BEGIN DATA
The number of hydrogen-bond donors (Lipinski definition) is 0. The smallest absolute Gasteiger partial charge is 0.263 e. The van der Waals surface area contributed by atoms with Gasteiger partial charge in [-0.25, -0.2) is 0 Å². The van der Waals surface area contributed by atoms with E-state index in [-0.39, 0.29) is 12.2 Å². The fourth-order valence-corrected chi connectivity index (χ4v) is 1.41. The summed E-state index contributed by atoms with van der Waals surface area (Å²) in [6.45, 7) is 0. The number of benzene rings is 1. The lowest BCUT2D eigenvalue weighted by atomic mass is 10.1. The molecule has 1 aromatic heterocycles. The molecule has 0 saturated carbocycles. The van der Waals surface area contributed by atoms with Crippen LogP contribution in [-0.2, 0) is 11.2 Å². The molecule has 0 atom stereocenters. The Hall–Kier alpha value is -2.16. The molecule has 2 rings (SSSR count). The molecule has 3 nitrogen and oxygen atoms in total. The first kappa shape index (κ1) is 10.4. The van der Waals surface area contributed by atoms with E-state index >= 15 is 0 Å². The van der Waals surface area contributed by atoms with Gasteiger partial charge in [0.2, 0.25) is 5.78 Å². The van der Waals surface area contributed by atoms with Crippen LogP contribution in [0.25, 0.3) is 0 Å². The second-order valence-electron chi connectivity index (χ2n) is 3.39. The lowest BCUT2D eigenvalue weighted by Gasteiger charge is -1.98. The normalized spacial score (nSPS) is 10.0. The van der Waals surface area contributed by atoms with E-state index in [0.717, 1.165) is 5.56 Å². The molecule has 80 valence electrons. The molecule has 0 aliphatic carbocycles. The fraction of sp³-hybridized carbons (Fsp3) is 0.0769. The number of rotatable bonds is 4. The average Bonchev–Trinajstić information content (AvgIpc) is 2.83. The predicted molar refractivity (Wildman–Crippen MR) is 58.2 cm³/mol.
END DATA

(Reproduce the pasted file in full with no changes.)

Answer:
The number of hydrogen-bond donors (Lipinski definition) is 0. The smallest absolute Gasteiger partial charge is 0.263 e. The van der Waals surface area contributed by atoms with Gasteiger partial charge in [-0.25, -0.2) is 0 Å². The van der Waals surface area contributed by atoms with E-state index in [-0.39, 0.29) is 12.2 Å². The fourth-order valence-corrected chi connectivity index (χ4v) is 1.41. The summed E-state index contributed by atoms with van der Waals surface area (Å²) in [6.45, 7) is 0. The number of benzene rings is 1. The lowest BCUT2D eigenvalue weighted by atomic mass is 10.1. The molecule has 1 aromatic heterocycles. The molecule has 0 saturated carbocycles. The van der Waals surface area contributed by atoms with Crippen LogP contribution in [-0.2, 0) is 11.2 Å². The molecule has 0 atom stereocenters. The Hall–Kier alpha value is -2.16. The molecule has 2 rings (SSSR count). The molecule has 3 nitrogen and oxygen atoms in total. The first kappa shape index (κ1) is 10.4. The van der Waals surface area contributed by atoms with E-state index >= 15 is 0 Å². The van der Waals surface area contributed by atoms with Gasteiger partial charge in [0.2, 0.25) is 5.78 Å². The van der Waals surface area contributed by atoms with Crippen LogP contribution in [0.25, 0.3) is 0 Å². The second-order valence-electron chi connectivity index (χ2n) is 3.39. The lowest BCUT2D eigenvalue weighted by Gasteiger charge is -1.98. The normalized spacial score (nSPS) is 10.0. The van der Waals surface area contributed by atoms with E-state index in [0.717, 1.165) is 5.56 Å². The molecule has 80 valence electrons. The molecule has 0 aliphatic carbocycles. The fraction of sp³-hybridized carbons (Fsp3) is 0.0769. The number of rotatable bonds is 4. The average Bonchev–Trinajstić information content (AvgIpc) is 2.83. The predicted molar refractivity (Wildman–Crippen MR) is 58.2 cm³/mol.